This accusation of Euripides having often written about cripples and beggars is an accusation, apparently warranted, that Aristophanes made many times of Euripides.
“The frequent blind beggars in Euripides, particularly in plays now lost.
The crutch and cripple playwright, Aristophanes called him.”
- David Markson, The Last Novel, pg. 98.
(Speaking of blind beggars:
If you are not blind, you may have noticed that I have decided that all five posts this week will be from volumes one and two of The Complete Greek Drama, edited by Whitney J. Oates & Eugene O’Neill, Jr.)
Pg. xxvii of the Introduction of David Markson’s copy of Writers in Russia: 1917-1978 by Max Hayward:
On which Markson made a squiggle in the margins next to the sentence:
“Yet to one of his colleagues Max confided that he had gone blank when he caught sight of Stalin’s disability, which he had known nothing about.”
And underlined the words:
Markson makes mention of “Stalin’s disability” on pg. 66 of his novel Vanishing Point. There he questions:
“Was Stalin’s right arm withered, or was it his left?”
Pg. 174 of David Markson’s copy of The Brontës: A Collection of Critical Essays by Various (Ed. Ian Gregor):
On which Markson made marks next to the deaths of Emily, Anne and Charlotte Brontë.
And on which he wrote next to the death of Branwell Brontë:
And next to the death of Emily Brontë:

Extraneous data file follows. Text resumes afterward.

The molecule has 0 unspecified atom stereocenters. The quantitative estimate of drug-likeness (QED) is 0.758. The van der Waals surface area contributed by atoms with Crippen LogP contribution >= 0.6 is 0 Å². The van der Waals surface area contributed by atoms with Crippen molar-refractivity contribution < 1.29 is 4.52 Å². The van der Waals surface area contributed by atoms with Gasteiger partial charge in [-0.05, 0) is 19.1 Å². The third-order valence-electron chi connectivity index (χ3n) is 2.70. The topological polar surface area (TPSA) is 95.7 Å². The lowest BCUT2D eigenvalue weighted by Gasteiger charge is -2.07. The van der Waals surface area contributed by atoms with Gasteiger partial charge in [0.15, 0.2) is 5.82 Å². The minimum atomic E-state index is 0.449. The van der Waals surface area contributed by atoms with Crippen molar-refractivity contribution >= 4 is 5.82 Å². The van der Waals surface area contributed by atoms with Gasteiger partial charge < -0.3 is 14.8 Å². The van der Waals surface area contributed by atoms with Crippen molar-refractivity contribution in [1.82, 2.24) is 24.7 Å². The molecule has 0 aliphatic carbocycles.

And next to the death of Anne Brontë:
And next to the death of Charlotte Brontë:
"-March 31" and "-No. Anne buried elsewhere."
Sept 24th, 1848, Branwell Brontë dies.
December 19th, 1848, Emily Brontë dies.
May 28th, 1849, Anne Brontë dies.
March 31st, 1855, Charlotte Brontë dies.
Death proving to be perhaps the only certainty in life.
And thus, the only thing impossible to avoid.
Also apparently impossible to avoid:
"There would appear to be no way of avoiding the two dots over Brontë, however."
Being what Markson mentions on pg. 96 of Wittgenstein’s Mistress.
Pg. 210 of David Markson’s copy of The Quest for Ulysses by W. B. Stanford and J. V. Luce:
On which Markson has crossed out the word “fight,” written “find” above that word and then placed an exclamation point in the margin.
In the text, Stanford and Luce are quoting Alfred Lord Tennyson’s poem “Ulysses” when they write:
“To strive, to seek, to fight, and not to yield.”
The problem is that they misquote Tennyson. The real quote is:
“To strive, to seek, to find, and not to yield.”
There is quite a difference between the words “find” and “fight,” no?
Pg. 154 of David Markson’s copy of The Failure of Criticism by Henri Peyre:
On which Markson has made a squiggle in the margin next to a quote from Thomas Hardy’s journal explaining why he stopped writing:
“A man must be a fool to deliberately stand up to be shot at.”
This quote surfaces in Markson’s This Is Not A Novel on pg. 69:
“A man must be a fool to deliberately stand up and be shot at.
Said Hardy when he ceased writing novels after the exorbitant denunciations of Jude the Obscure.”
True, my dear Thomas, but a man is a coward if he, in fear of being shot at, turns his back on his passion, his talent and his art…
And therein lay the unanswerable question:
To be a fool or to be a coward?
Not the best of choices, but who ever said that life gives you good choices?